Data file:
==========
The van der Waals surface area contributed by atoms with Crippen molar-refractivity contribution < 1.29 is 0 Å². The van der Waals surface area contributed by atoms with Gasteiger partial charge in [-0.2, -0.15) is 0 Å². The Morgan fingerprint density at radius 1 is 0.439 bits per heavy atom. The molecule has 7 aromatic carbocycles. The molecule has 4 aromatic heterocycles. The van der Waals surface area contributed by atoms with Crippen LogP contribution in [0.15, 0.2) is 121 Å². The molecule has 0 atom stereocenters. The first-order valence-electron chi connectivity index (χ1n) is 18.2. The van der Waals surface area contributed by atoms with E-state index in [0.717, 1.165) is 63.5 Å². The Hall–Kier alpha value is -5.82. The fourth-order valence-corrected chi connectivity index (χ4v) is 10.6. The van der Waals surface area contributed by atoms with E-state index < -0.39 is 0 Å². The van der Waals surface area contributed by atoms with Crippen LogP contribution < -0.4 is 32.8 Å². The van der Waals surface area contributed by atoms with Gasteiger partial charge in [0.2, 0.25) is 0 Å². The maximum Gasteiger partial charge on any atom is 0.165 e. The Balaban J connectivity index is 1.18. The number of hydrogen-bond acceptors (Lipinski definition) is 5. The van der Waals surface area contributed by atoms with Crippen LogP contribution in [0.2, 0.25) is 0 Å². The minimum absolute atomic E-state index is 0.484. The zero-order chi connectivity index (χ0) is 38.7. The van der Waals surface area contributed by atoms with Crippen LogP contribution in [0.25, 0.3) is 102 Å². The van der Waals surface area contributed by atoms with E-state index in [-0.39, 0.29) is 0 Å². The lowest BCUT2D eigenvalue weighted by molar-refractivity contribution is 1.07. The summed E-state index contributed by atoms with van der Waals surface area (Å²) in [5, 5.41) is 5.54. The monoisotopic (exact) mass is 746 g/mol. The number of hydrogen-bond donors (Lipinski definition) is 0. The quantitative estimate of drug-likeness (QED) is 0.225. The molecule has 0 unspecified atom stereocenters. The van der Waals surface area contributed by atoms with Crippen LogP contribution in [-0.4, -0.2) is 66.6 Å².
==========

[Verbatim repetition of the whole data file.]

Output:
The van der Waals surface area contributed by atoms with Crippen molar-refractivity contribution < 1.29 is 0 Å². The van der Waals surface area contributed by atoms with Gasteiger partial charge in [-0.2, -0.15) is 0 Å². The Morgan fingerprint density at radius 1 is 0.439 bits per heavy atom. The molecule has 7 aromatic carbocycles. The molecule has 4 aromatic heterocycles. The van der Waals surface area contributed by atoms with Crippen LogP contribution in [0.15, 0.2) is 121 Å². The molecule has 0 atom stereocenters. The first-order valence-electron chi connectivity index (χ1n) is 18.2. The van der Waals surface area contributed by atoms with E-state index in [0.717, 1.165) is 63.5 Å². The Hall–Kier alpha value is -5.82. The fourth-order valence-corrected chi connectivity index (χ4v) is 10.6. The van der Waals surface area contributed by atoms with E-state index < -0.39 is 0 Å². The van der Waals surface area contributed by atoms with Crippen LogP contribution < -0.4 is 32.8 Å². The van der Waals surface area contributed by atoms with Gasteiger partial charge in [0.2, 0.25) is 0 Å². The maximum Gasteiger partial charge on any atom is 0.165 e. The Balaban J connectivity index is 1.18. The number of hydrogen-bond acceptors (Lipinski definition) is 5. The van der Waals surface area contributed by atoms with Crippen LogP contribution in [0.2, 0.25) is 0 Å². The minimum absolute atomic E-state index is 0.484. The zero-order chi connectivity index (χ0) is 38.7. The van der Waals surface area contributed by atoms with Crippen LogP contribution in [0.25, 0.3) is 102 Å². The van der Waals surface area contributed by atoms with E-state index in [-0.39, 0.29) is 0 Å². The lowest BCUT2D eigenvalue weighted by molar-refractivity contribution is 1.07. The summed E-state index contributed by atoms with van der Waals surface area (Å²) in [5, 5.41) is 5.54. The monoisotopic (exact) mass is 746 g/mol. The number of hydrogen-bond donors (Lipinski definition) is 0. The quantitative estimate of drug-likeness (QED) is 0.225. The molecule has 0 unspecified atom stereocenters. The van der Waals surface area contributed by atoms with Crippen LogP contribution in [-0.4, -0.2) is 66.6 Å².